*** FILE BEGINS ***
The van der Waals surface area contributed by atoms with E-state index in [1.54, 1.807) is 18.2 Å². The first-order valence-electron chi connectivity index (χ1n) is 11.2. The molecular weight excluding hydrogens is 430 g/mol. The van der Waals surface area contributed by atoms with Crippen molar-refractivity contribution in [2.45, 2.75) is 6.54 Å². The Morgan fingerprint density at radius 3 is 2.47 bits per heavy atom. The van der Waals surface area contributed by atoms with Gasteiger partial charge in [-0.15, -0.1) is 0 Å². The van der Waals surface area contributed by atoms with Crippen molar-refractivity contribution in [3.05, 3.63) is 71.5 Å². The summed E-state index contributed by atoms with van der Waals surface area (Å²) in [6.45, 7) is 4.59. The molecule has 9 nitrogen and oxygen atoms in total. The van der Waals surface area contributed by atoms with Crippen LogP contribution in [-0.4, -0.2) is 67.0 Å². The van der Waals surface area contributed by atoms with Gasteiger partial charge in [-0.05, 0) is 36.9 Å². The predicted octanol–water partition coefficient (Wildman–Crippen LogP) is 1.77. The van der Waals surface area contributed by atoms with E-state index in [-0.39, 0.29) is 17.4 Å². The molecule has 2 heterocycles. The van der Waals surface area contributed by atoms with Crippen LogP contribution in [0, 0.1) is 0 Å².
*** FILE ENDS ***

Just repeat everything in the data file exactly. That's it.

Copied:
The van der Waals surface area contributed by atoms with E-state index in [1.54, 1.807) is 18.2 Å². The first-order valence-electron chi connectivity index (χ1n) is 11.2. The molecular weight excluding hydrogens is 430 g/mol. The van der Waals surface area contributed by atoms with Crippen molar-refractivity contribution in [2.45, 2.75) is 6.54 Å². The Morgan fingerprint density at radius 3 is 2.47 bits per heavy atom. The van der Waals surface area contributed by atoms with Gasteiger partial charge in [-0.15, -0.1) is 0 Å². The van der Waals surface area contributed by atoms with Crippen molar-refractivity contribution in [3.05, 3.63) is 71.5 Å². The summed E-state index contributed by atoms with van der Waals surface area (Å²) in [6.45, 7) is 4.59. The molecule has 9 nitrogen and oxygen atoms in total. The van der Waals surface area contributed by atoms with Crippen LogP contribution in [-0.4, -0.2) is 67.0 Å². The van der Waals surface area contributed by atoms with Gasteiger partial charge in [-0.05, 0) is 36.9 Å². The predicted octanol–water partition coefficient (Wildman–Crippen LogP) is 1.77. The van der Waals surface area contributed by atoms with E-state index in [-0.39, 0.29) is 17.4 Å². The molecule has 2 heterocycles. The van der Waals surface area contributed by atoms with Crippen LogP contribution in [0, 0.1) is 0 Å².